Valasquez v. City of Chicago, 247 Ill. App. 3d 39 (1993)

May 10, 1993 · Illinois Appellate Court · No. 1—92—0876
247 Ill. App. 3d 39

JUAN VALASQUEZ et al., Indiv. and on Behalf of All Persons Similarly Situated, Plaintiffs-Appellants, v. THE CITY OF CHICAGO et al., Defendants-Appellees.

First District (1st Division)

No. 1—92—0876

Opinion filed May 10, 1993.

Alexander, Fennerty & Green, of Chicago (Michael Green, of counsel), for appellants.

Kelly R. Welsh, Corporation Counsel, of Chicago (Lawrence Rosenthal and Mardell Nereim, Assistant Corporation Counsel, of counsel), for appellees.


delivered the opinion of the court:

Plaintiffs, Juan Valasquez and Cora Sue Roberts, individually and as class representatives on behalf of all persons similarly situated, appeal the dismissal of their class action suit against defendant City of Chicago (the City) for failure to state a cause of action. Plaintiffs’ complaint, filed October 9, 1990, sounded in conversion and alleged that the City improperly failed to credit them and other past and current participants in the City’s deferred compensation plan (the Plan) with interim interest which accrued between the time of withholding and payment to the Plan’s administrator for investment. Plaintiffs sought class certification, an accounting, declaratory and injunctive *40relief, attorney fees and damages. The sole issue on review is whether the circuit court properly dismissed plaintiffs’ complaint pursuant to section 2—615 of the Code of Civil Procedure (Ill. Rev. Stat. 1989, ch. 110, par. 2—615) for failure to state a cause of action.

Plaintiffs’ complaint, the well-pled facts of which must be taken as true for purposes of the City’s motion to dismiss, may be summarized as follows.

Since 1981, and as amended in 1985, the City has offered its employees a deferred compensation plan through which City employees may defer the receipt and taxation of designated portions of their salaries until future years. The Plan’s introductory paragraph states:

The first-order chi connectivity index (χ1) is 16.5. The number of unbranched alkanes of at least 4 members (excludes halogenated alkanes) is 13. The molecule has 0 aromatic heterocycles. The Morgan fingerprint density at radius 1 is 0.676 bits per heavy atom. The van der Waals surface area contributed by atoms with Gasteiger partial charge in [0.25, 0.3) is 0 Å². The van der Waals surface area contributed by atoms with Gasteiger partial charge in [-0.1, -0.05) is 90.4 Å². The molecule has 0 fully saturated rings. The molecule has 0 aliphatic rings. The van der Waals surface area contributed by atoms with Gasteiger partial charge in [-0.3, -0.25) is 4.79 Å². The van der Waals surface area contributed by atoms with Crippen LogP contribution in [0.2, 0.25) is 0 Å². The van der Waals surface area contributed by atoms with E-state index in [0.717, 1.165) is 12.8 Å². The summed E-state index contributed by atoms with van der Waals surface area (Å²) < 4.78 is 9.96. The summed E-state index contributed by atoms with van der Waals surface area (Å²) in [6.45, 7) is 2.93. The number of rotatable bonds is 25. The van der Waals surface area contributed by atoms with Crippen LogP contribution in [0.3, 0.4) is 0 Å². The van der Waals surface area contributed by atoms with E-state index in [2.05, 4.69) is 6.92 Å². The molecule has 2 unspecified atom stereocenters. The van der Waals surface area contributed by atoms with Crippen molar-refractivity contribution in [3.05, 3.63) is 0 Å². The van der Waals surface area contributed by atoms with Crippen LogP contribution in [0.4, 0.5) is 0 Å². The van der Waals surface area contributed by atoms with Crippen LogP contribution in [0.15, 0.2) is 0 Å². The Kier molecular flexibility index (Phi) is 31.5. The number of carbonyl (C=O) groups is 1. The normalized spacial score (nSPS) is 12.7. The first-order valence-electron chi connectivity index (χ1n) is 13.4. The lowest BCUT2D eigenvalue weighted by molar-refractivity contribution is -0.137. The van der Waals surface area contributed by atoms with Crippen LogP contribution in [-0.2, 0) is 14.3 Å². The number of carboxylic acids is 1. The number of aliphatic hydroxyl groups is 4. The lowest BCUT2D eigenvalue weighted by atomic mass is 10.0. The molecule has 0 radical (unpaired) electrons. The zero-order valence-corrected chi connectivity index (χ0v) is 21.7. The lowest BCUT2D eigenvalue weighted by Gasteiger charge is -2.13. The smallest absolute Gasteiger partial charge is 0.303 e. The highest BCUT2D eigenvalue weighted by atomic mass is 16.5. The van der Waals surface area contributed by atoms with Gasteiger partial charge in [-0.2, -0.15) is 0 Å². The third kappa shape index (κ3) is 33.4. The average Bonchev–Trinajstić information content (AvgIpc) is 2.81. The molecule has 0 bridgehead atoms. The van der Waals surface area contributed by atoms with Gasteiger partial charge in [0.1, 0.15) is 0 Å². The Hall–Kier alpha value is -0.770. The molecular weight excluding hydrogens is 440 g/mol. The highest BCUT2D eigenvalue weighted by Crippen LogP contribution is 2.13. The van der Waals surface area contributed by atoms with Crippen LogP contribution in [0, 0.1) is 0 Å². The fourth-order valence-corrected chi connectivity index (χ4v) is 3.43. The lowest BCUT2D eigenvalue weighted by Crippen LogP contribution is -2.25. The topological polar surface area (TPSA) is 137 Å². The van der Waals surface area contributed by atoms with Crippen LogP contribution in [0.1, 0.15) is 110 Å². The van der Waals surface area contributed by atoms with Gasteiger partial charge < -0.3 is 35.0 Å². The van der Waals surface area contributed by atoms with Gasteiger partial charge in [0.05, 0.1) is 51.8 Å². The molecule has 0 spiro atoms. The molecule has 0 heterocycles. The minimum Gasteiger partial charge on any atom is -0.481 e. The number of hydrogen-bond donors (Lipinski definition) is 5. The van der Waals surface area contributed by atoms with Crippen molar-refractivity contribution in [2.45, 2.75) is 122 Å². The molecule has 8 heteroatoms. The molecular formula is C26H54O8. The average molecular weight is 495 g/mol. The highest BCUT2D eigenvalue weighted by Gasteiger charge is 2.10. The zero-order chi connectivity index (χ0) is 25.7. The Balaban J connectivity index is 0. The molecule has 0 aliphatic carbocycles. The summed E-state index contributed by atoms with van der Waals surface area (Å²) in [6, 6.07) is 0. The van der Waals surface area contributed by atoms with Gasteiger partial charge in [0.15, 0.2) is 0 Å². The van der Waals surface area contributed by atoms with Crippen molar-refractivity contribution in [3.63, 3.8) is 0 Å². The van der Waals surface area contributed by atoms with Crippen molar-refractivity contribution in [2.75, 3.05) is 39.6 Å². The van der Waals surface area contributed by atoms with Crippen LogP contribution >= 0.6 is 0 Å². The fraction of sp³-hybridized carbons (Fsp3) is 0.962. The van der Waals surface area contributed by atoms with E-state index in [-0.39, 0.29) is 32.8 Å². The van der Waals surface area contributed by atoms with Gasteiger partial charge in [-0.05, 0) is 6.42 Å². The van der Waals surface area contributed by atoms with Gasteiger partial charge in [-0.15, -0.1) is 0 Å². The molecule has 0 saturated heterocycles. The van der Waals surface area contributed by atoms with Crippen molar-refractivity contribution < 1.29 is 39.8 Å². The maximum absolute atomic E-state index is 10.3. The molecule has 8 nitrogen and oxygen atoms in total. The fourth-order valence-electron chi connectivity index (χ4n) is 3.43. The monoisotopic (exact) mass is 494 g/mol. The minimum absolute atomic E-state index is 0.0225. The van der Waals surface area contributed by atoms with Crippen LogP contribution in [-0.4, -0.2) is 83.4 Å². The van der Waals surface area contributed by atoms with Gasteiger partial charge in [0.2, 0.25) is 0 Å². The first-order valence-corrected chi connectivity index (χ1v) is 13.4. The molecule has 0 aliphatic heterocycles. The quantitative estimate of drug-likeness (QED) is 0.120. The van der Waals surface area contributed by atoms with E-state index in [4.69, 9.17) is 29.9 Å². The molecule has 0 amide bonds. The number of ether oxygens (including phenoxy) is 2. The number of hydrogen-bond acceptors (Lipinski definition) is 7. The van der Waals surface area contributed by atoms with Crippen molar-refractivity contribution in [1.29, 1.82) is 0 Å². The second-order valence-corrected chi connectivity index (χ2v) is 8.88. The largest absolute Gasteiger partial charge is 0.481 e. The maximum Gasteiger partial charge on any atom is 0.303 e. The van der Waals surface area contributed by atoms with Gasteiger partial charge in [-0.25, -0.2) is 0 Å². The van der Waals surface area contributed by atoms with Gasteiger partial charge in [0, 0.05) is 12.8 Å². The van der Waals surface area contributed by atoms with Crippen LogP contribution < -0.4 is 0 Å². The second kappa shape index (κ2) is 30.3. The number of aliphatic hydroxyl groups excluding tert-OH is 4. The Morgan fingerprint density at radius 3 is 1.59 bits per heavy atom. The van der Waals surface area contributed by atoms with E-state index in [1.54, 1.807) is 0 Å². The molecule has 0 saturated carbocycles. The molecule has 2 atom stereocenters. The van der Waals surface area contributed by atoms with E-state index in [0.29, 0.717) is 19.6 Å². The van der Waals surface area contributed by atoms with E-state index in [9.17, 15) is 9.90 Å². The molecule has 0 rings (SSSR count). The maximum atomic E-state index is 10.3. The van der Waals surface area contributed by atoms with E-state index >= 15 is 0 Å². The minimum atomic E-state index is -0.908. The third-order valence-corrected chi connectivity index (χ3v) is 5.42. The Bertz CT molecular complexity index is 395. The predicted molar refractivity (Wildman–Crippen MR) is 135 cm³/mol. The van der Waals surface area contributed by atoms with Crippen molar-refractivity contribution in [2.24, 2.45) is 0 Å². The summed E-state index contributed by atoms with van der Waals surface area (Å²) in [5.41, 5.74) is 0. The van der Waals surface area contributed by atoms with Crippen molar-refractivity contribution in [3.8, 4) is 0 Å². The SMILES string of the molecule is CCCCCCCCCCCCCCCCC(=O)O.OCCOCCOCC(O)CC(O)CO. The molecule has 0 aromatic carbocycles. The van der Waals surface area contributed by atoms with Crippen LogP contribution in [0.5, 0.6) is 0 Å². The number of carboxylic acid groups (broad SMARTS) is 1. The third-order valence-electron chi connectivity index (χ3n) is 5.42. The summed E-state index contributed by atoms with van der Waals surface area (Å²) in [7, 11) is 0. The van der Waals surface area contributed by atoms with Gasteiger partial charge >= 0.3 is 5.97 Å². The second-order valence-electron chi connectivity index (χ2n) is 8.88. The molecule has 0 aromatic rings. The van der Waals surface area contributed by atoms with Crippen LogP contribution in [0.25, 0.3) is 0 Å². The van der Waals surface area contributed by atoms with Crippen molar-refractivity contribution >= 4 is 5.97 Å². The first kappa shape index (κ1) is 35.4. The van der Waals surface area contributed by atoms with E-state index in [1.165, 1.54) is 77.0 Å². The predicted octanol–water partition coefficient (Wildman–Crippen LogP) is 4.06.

“The City of Chicago hereby adopts and establishes the City of Chicago Deferred Compensation Plan (hereinafter called the Plan). The Plan consists of the provisions set forth in this document, and is applicable to each public employee who elects to participate in the Plan. The Plan is effective as to each such public employee upon the date he becomes a ‘PARTICIPANT’ by signing and filing the Participation Agreement referred to herein with the Administrator.”

Plaintiff Valasquez, a former City employee, participated during his employment in the Plan, withdrawing his funds therefrom upon termination. Plaintiff Roberts, a current City employee, has funds enrolled in the Plan, but no longer authorizes further deductions from her paycheck.

Under the Plan, sums deducted from a participant’s paycheck are turned over to the Plan’s administrator for investment; participants may select investment options. The participant’s investment specification is used “as an index for determining the benefits to be paid” the participant.